The next form of bullying is verbal and is an example of direct bullying. Although there is no evidence of harm done as seen with physical bullying, those that experience verbal bullying state they develop traumatic memories from such events. “Verbal bullying usually takes the form of name-calling, taunting, interrupting, teasing, joking or threatening, intimidating, and humiliating. Victims of verbal bullies are often shy, have low self-confidence, and are chosen because they don’t have friend to defend them” (Ryan, 2012, p. 7-8). Bullies that verbally bully their victims do so because it makes them feel powerful. Like relational bullies, they may tease someone to improve their own social standing and belong with a group.
Verbal bullying can make a bullying victim depressed, socially withdrawn, and can lead to suicide ideation. Those that are verbally bullied may feel as though they have no one to turn to, to alleviate their situation. The best way to deal with verbal bullying, either as a child or as an adult, it to have confidence and learn self-respect. By people understanding and stressing their own personal boundaries, it may help them avoid dealing with a verbal bully.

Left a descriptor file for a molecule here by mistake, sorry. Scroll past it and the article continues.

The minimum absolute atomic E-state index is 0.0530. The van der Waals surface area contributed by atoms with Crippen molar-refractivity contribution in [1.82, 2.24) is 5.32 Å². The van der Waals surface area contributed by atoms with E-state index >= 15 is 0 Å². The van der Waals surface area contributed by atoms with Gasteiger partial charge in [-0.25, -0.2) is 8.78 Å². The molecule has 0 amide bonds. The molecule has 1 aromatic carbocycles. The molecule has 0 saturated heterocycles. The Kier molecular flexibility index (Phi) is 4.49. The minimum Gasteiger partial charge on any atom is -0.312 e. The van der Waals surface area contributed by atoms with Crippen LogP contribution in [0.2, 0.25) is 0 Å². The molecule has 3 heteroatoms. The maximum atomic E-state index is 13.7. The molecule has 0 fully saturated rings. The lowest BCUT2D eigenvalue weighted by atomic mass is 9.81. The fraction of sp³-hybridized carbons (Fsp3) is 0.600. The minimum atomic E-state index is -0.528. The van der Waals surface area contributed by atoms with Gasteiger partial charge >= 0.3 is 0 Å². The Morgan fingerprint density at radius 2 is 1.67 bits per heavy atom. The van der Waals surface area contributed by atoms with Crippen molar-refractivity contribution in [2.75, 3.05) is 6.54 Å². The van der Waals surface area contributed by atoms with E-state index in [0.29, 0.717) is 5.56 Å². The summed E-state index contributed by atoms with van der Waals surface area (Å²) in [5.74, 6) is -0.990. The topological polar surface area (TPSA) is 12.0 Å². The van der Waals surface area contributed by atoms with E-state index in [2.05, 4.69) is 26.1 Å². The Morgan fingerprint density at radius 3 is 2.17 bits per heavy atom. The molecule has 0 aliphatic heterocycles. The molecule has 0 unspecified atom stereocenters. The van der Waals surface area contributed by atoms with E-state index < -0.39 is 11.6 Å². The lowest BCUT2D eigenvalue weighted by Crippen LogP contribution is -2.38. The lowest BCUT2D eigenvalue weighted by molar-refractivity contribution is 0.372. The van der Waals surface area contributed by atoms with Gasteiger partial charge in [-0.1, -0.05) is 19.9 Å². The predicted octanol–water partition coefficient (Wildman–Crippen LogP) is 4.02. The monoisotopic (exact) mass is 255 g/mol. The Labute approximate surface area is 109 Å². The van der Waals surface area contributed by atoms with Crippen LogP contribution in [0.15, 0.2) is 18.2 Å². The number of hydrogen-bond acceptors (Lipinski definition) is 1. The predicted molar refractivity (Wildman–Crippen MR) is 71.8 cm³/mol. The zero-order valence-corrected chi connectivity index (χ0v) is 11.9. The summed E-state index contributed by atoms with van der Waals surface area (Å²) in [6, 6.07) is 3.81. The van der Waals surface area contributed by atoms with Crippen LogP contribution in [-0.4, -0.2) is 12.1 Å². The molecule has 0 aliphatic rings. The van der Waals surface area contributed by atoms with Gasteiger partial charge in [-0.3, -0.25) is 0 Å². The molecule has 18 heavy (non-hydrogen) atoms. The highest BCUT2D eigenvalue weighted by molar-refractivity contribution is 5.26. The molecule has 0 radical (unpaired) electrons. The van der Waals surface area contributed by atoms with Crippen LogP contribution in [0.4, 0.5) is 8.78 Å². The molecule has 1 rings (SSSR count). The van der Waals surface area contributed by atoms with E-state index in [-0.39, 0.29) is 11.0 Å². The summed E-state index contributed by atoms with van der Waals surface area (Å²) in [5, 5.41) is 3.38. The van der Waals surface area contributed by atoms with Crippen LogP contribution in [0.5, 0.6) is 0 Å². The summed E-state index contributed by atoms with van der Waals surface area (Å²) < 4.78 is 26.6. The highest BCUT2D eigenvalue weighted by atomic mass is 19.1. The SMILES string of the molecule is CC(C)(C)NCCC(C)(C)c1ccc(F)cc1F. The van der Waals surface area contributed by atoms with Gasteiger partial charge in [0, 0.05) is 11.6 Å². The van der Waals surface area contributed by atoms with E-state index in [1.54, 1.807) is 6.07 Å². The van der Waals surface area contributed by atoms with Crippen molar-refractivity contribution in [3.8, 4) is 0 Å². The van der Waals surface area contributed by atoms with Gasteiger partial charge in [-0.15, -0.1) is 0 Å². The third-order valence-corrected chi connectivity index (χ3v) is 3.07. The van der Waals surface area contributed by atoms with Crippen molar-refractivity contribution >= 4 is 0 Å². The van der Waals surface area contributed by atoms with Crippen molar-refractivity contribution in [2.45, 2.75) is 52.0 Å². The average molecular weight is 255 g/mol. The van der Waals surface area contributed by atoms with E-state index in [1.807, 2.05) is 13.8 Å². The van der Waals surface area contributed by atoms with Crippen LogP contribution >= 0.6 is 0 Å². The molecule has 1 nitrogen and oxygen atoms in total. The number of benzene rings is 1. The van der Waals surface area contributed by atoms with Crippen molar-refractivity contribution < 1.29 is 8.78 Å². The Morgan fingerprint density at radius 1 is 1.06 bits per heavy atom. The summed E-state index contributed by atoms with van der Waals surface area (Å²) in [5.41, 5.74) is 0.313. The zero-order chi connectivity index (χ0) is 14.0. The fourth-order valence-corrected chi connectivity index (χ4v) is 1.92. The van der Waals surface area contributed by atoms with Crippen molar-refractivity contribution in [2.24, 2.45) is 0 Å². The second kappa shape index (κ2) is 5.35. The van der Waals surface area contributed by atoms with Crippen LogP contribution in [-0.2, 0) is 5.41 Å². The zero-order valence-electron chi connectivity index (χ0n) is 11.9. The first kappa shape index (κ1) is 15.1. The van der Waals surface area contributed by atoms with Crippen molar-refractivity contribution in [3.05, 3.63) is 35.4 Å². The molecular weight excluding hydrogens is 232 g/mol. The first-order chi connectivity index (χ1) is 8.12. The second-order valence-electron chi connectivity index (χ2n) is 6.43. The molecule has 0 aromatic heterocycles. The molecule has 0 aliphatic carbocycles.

The third form of bullying is physical. It is direct bullying and is easier to notice than other forms of bullying. Some people assume physical bullying is the most common type of bullying. However, evidence suggests it is the least common. “Many adults characterize most bullying as being physical, but this is a myth. In truth, physical bullying comprises the minority of bullying activity. Both boys and girls much more commonly experience verbal, social, and educational bullying” (Heinrichs & Myles, 2003, p. 25). People experiencing physical bullying are generally physically weaker than the bullies picking on them. They also tend to demonstrate a lack of an assertive personality.
An example of physical bullying is when a kid kicks or scratches another kid one day, and the next day pulls his or her pants down. This repeated act of aggression and physical violence constitutes physical bullying. Physical bullying can lead to potentially serious consequences for the victim such as permanent injury, disability, or even death.
One example of physical bullying that lead to death was the story of Bailey, a 12-year-old male honor student. He was hit in the head several times and experienced seizures that put him in a coma. “Bailey suffered a concussion, broken nose and other injuries when two boys jumped him in recess – one pushing him and the other landing the blows. He started suffering violent seizures causing doctors to put him in a medical coma” (Davies, 2013). Bailey died a short time after, from his injuries.
Physical bullying can be difficult to stop. Measures that can be taken involve gathering evidence and contacting law enforcement. People should never have to endure physical bullying and must be dealt with accordingly. Why physical bullying exists is varied.